Film (1967). Amicus Productions. Directed by Montgomery Tully. Written by John Brunner, based on the novel The Wailing Asteroid (1960) by Murray Leinster. Cast includes Charles Hawtrey, Patricia Hayes, Zena Marshall, Stanley Meadows and Simon Oates. 75 minutes. Colour.
The head of a project to use a radio telescope to listen for signs of intelligent life, Dr Joe Burke (Oates), is rewarded for his efforts, just before his funding will be cancelled, when he picks up a strange radio signal. He recognizes the signal from a childhood experience: while on an archaeological expedition in France as a child, he was given a strange cubical box found at the site, and upon accidentally breaking the box and touching its granular blue contents, he had a dream about a world with two moons and the sound of the signal in the background. He sends a response to the signal, which originated from an Asteroid, and the asteroid then sends a Spaceship to his observatory that captures Burke's building and carries it to the asteroid (which is actually an enormous Space Station). The accidental space travellers within the building are Burke, his colleagues Sandy Lund (Marshall) and Ben Keller (Meadows), accountant Joshua Yellowlees (Hawtrey), there to audit the project's accounts, and food vendor Mrs Jones (Hayes). When they arrive, the five people pass diagnostic tests administered by a roving Robot, are briefly teleported (see Matter Transmission) to a world with two moons and green-skinned, humanoid Aliens who threaten them; upon their return to the station, they figure out how to access the information in many cubical boxes resembling the one Burke received as a child. They learn that the makers of the station had battled with an evil alien race which reduced their intelligence to the level of savages; but some survivors were able to set up a series of stations to protect other races from their attacks. The signal that Burke picked up was sent to recruit people to man the local station and defend the Solar System against an approaching alien armada. Instructed by the boxes, Burke and the others successfully fire the station's missiles to destroy the alien Spaceships, then use the teleportation device to return to Earth, at the scene of the archaeological site, whereupon they are "attacked" by boys wearing toy spacesuits.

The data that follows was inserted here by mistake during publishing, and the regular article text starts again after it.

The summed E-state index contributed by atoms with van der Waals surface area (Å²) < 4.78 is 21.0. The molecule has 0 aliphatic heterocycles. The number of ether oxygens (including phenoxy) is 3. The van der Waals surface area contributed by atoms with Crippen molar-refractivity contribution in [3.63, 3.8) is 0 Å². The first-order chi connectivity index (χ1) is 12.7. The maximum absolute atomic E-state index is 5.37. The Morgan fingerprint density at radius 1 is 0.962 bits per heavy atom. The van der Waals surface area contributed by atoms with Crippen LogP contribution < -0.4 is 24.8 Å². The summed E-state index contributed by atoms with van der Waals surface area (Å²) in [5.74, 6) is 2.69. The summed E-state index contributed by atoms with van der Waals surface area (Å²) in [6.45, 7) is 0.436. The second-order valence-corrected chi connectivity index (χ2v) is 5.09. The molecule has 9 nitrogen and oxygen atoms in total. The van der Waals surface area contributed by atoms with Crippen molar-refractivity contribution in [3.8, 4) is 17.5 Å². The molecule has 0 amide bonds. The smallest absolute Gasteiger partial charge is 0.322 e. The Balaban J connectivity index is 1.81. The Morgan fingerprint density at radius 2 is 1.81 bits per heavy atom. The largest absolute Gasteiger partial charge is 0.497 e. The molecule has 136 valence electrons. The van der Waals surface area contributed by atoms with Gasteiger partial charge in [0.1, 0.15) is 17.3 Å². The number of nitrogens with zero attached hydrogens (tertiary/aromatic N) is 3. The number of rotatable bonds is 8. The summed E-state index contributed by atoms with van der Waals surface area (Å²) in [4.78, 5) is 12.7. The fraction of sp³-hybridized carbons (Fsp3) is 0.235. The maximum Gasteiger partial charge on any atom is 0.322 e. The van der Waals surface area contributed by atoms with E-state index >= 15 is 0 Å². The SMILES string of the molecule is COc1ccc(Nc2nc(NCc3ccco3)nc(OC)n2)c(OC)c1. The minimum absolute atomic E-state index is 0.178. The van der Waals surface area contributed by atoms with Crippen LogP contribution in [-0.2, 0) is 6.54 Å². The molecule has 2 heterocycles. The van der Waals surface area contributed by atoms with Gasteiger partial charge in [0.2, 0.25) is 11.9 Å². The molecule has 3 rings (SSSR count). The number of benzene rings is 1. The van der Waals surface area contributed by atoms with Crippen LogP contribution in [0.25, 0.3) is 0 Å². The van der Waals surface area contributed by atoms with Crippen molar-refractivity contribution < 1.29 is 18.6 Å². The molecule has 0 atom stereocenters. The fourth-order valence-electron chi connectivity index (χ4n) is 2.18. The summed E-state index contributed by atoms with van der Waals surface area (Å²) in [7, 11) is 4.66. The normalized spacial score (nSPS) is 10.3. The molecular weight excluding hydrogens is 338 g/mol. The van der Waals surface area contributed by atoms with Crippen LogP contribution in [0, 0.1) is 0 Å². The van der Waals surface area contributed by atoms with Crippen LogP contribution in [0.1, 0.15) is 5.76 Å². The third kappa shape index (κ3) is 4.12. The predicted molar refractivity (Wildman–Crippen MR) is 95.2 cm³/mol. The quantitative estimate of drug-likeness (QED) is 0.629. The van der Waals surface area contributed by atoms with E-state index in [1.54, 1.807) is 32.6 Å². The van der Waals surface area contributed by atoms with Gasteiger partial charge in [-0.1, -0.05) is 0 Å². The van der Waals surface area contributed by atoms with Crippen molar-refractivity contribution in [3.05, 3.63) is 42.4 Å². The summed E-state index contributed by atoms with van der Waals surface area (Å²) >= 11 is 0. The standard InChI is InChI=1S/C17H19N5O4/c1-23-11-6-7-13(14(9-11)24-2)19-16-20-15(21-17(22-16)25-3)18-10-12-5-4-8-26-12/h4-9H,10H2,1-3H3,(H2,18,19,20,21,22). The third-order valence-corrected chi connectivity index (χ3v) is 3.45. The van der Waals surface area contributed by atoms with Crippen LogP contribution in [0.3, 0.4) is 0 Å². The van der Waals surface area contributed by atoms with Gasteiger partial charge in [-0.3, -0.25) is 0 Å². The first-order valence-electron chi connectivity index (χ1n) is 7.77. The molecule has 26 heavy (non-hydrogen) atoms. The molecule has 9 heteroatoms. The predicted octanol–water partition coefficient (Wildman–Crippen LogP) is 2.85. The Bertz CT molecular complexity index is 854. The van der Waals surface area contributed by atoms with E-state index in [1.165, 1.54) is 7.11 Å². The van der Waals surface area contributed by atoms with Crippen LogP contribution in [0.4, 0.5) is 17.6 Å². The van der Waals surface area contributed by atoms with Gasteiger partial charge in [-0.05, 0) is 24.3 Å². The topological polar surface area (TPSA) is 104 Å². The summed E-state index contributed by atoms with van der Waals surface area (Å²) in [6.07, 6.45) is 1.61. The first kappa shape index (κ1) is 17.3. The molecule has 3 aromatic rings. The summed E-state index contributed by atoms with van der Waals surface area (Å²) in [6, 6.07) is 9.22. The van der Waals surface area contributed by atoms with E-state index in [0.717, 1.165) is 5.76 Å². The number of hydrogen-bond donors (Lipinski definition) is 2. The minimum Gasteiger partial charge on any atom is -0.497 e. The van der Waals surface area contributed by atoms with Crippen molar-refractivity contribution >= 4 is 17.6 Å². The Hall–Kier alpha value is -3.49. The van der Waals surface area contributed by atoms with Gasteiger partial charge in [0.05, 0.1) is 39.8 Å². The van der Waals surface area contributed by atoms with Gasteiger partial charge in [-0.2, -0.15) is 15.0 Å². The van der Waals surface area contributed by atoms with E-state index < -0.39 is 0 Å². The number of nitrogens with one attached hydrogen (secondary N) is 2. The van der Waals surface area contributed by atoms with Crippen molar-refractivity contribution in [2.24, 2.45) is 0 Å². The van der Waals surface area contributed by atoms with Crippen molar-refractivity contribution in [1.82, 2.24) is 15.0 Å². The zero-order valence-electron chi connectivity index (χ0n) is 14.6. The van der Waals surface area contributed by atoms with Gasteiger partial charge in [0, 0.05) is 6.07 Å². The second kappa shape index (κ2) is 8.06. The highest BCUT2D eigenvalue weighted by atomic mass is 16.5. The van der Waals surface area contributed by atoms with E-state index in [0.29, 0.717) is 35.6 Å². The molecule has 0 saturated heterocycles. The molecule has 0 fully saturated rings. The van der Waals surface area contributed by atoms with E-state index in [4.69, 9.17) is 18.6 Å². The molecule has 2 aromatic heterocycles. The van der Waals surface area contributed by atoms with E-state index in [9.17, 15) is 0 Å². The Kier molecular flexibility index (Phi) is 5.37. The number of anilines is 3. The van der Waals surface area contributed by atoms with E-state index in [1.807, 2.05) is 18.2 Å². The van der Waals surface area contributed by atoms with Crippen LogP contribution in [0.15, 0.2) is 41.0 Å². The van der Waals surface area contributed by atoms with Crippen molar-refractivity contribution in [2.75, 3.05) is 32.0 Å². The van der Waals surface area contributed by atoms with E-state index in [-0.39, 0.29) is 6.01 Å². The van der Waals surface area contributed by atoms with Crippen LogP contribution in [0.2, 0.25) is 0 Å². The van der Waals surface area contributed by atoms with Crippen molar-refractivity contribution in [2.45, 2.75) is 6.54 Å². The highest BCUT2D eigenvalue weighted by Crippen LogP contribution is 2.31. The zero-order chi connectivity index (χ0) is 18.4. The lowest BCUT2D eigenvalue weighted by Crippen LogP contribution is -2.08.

The sf talents involved in its creation (novelist Leinster and adapter Brunner) ensured at least that The Terrornauts would have an imaginative and original plot, but the finished product is disappointing, primarily because the uninspired comic relief provided by the clueless Yellowlees and Jones becomes the film's centre of attention. As others have noted, the film resembles early episodes of Doctor Who in both its juvenile ambience and unpersuasive special effects. Yet this is also one of the rare films in which an alien civilization is discovered by means of signals detected by a radio telescope – the most probable way that humanity will actually garner evidence of extraterrestrial life – and the tiny boxes in which the departed aliens store information might be deemed a prescient anticipation of the personal Computer, as first observed in sf in Leinster's 1946 story "A Logic Named Joe" (March 1946 Astounding) as by Will F Jenkins. Left unexplained, however, is why an advanced alien race which has mastered teleportation would continue to rely so heavily upon spaceships. [GW]
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